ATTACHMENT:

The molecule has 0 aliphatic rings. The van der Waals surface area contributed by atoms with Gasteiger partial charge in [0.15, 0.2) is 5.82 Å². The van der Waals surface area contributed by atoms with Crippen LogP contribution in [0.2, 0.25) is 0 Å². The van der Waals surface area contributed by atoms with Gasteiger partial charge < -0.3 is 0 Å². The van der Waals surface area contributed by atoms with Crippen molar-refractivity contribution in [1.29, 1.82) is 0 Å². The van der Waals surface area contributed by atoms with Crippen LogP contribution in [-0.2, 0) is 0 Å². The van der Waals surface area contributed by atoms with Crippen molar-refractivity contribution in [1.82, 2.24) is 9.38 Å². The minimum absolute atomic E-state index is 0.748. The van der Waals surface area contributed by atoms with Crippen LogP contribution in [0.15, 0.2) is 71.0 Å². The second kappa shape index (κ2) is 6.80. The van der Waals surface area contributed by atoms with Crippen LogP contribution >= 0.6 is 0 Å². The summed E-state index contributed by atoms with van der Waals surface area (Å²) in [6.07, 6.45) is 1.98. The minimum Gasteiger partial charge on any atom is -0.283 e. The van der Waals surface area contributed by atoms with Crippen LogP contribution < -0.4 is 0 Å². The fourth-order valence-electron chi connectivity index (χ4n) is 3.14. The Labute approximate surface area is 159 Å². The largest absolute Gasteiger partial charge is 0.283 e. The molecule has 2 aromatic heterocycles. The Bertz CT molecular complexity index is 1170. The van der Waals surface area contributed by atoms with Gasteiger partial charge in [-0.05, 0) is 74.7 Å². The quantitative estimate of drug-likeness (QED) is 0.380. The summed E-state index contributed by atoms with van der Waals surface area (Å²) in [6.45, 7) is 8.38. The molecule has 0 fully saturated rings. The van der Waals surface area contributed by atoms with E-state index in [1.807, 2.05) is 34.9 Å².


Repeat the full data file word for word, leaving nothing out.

The molecule has 0 aliphatic rings. The van der Waals surface area contributed by atoms with Gasteiger partial charge in [0.15, 0.2) is 5.82 Å². The van der Waals surface area contributed by atoms with Crippen LogP contribution in [0.2, 0.25) is 0 Å². The van der Waals surface area contributed by atoms with Gasteiger partial charge < -0.3 is 0 Å². The van der Waals surface area contributed by atoms with Crippen molar-refractivity contribution in [1.29, 1.82) is 0 Å². The van der Waals surface area contributed by atoms with Crippen LogP contribution in [-0.2, 0) is 0 Å². The van der Waals surface area contributed by atoms with Crippen molar-refractivity contribution in [1.82, 2.24) is 9.38 Å². The minimum absolute atomic E-state index is 0.748. The van der Waals surface area contributed by atoms with Crippen LogP contribution in [0.15, 0.2) is 71.0 Å². The second kappa shape index (κ2) is 6.80. The van der Waals surface area contributed by atoms with Crippen LogP contribution >= 0.6 is 0 Å². The summed E-state index contributed by atoms with van der Waals surface area (Å²) in [6.07, 6.45) is 1.98. The minimum Gasteiger partial charge on any atom is -0.283 e. The van der Waals surface area contributed by atoms with Crippen LogP contribution < -0.4 is 0 Å². The fourth-order valence-electron chi connectivity index (χ4n) is 3.14. The Labute approximate surface area is 159 Å². The largest absolute Gasteiger partial charge is 0.283 e. The molecule has 2 aromatic heterocycles. The Bertz CT molecular complexity index is 1170. The van der Waals surface area contributed by atoms with Gasteiger partial charge in [-0.05, 0) is 74.7 Å². The quantitative estimate of drug-likeness (QED) is 0.380. The summed E-state index contributed by atoms with van der Waals surface area (Å²) in [6.45, 7) is 8.38. The molecule has 0 fully saturated rings. The van der Waals surface area contributed by atoms with E-state index in [1.807, 2.05) is 34.9 Å².